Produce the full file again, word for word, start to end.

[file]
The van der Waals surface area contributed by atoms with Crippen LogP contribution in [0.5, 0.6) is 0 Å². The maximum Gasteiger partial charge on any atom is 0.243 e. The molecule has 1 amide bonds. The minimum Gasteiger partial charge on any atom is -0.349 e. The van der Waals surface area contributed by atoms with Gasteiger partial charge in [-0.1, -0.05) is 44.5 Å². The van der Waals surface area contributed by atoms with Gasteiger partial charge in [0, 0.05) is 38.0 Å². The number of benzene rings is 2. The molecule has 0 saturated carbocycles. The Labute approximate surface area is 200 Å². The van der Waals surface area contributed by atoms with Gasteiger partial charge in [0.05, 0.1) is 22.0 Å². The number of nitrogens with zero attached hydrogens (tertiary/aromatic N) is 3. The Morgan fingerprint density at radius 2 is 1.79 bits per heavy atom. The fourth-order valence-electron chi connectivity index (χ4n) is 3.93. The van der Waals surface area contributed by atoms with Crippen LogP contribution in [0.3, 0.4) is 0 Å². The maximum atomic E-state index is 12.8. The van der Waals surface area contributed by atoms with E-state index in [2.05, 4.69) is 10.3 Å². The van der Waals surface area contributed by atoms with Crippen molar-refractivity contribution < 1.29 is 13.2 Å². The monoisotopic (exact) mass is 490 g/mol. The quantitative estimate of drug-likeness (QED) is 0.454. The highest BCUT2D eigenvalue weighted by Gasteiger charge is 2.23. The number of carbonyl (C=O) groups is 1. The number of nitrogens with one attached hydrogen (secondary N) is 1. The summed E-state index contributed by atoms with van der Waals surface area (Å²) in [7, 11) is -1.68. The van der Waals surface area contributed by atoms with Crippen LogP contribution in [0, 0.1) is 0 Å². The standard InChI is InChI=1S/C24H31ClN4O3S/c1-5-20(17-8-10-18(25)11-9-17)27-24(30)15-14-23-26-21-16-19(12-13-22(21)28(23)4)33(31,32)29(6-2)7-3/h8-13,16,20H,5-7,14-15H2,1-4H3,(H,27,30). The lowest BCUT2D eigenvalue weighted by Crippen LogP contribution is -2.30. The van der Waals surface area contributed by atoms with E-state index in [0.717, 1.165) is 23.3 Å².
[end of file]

The van der Waals surface area contributed by atoms with Crippen LogP contribution in [0.5, 0.6) is 0 Å². The maximum Gasteiger partial charge on any atom is 0.243 e. The molecule has 1 amide bonds. The minimum Gasteiger partial charge on any atom is -0.349 e. The van der Waals surface area contributed by atoms with Gasteiger partial charge in [-0.1, -0.05) is 44.5 Å². The van der Waals surface area contributed by atoms with Gasteiger partial charge in [0, 0.05) is 38.0 Å². The number of benzene rings is 2. The molecule has 0 saturated carbocycles. The Labute approximate surface area is 200 Å². The van der Waals surface area contributed by atoms with Gasteiger partial charge in [0.05, 0.1) is 22.0 Å². The number of nitrogens with zero attached hydrogens (tertiary/aromatic N) is 3. The Morgan fingerprint density at radius 2 is 1.79 bits per heavy atom. The fourth-order valence-electron chi connectivity index (χ4n) is 3.93. The van der Waals surface area contributed by atoms with Crippen LogP contribution in [0.3, 0.4) is 0 Å². The maximum atomic E-state index is 12.8. The van der Waals surface area contributed by atoms with E-state index in [2.05, 4.69) is 10.3 Å². The van der Waals surface area contributed by atoms with Crippen molar-refractivity contribution < 1.29 is 13.2 Å². The monoisotopic (exact) mass is 490 g/mol. The quantitative estimate of drug-likeness (QED) is 0.454. The highest BCUT2D eigenvalue weighted by Gasteiger charge is 2.23. The number of carbonyl (C=O) groups is 1. The number of nitrogens with one attached hydrogen (secondary N) is 1. The summed E-state index contributed by atoms with van der Waals surface area (Å²) in [7, 11) is -1.68. The van der Waals surface area contributed by atoms with Crippen LogP contribution in [0, 0.1) is 0 Å². The standard InChI is InChI=1S/C24H31ClN4O3S/c1-5-20(17-8-10-18(25)11-9-17)27-24(30)15-14-23-26-21-16-19(12-13-22(21)28(23)4)33(31,32)29(6-2)7-3/h8-13,16,20H,5-7,14-15H2,1-4H3,(H,27,30). The lowest BCUT2D eigenvalue weighted by Crippen LogP contribution is -2.30. The van der Waals surface area contributed by atoms with E-state index in [0.717, 1.165) is 23.3 Å².